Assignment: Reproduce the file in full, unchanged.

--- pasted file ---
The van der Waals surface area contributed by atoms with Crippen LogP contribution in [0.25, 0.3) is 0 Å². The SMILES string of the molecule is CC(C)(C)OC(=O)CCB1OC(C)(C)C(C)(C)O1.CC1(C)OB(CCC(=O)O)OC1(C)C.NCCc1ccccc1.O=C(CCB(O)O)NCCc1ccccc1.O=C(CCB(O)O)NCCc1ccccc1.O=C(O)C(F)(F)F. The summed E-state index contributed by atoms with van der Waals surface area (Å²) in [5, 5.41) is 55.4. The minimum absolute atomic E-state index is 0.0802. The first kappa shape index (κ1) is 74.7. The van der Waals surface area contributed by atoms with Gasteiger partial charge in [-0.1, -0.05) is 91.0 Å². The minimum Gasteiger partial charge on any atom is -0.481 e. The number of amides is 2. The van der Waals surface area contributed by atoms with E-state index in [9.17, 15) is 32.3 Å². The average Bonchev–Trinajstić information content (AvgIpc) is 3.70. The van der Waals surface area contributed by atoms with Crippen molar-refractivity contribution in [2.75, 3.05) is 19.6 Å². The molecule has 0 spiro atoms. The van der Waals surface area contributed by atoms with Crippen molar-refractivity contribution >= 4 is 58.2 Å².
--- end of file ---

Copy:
The van der Waals surface area contributed by atoms with Crippen LogP contribution in [0.25, 0.3) is 0 Å². The SMILES string of the molecule is CC(C)(C)OC(=O)CCB1OC(C)(C)C(C)(C)O1.CC1(C)OB(CCC(=O)O)OC1(C)C.NCCc1ccccc1.O=C(CCB(O)O)NCCc1ccccc1.O=C(CCB(O)O)NCCc1ccccc1.O=C(O)C(F)(F)F. The summed E-state index contributed by atoms with van der Waals surface area (Å²) in [5, 5.41) is 55.4. The minimum absolute atomic E-state index is 0.0802. The first kappa shape index (κ1) is 74.7. The van der Waals surface area contributed by atoms with Gasteiger partial charge in [-0.1, -0.05) is 91.0 Å². The minimum Gasteiger partial charge on any atom is -0.481 e. The number of amides is 2. The van der Waals surface area contributed by atoms with E-state index in [9.17, 15) is 32.3 Å². The average Bonchev–Trinajstić information content (AvgIpc) is 3.70. The van der Waals surface area contributed by atoms with Crippen molar-refractivity contribution in [2.75, 3.05) is 19.6 Å². The molecule has 0 spiro atoms. The van der Waals surface area contributed by atoms with Crippen molar-refractivity contribution >= 4 is 58.2 Å².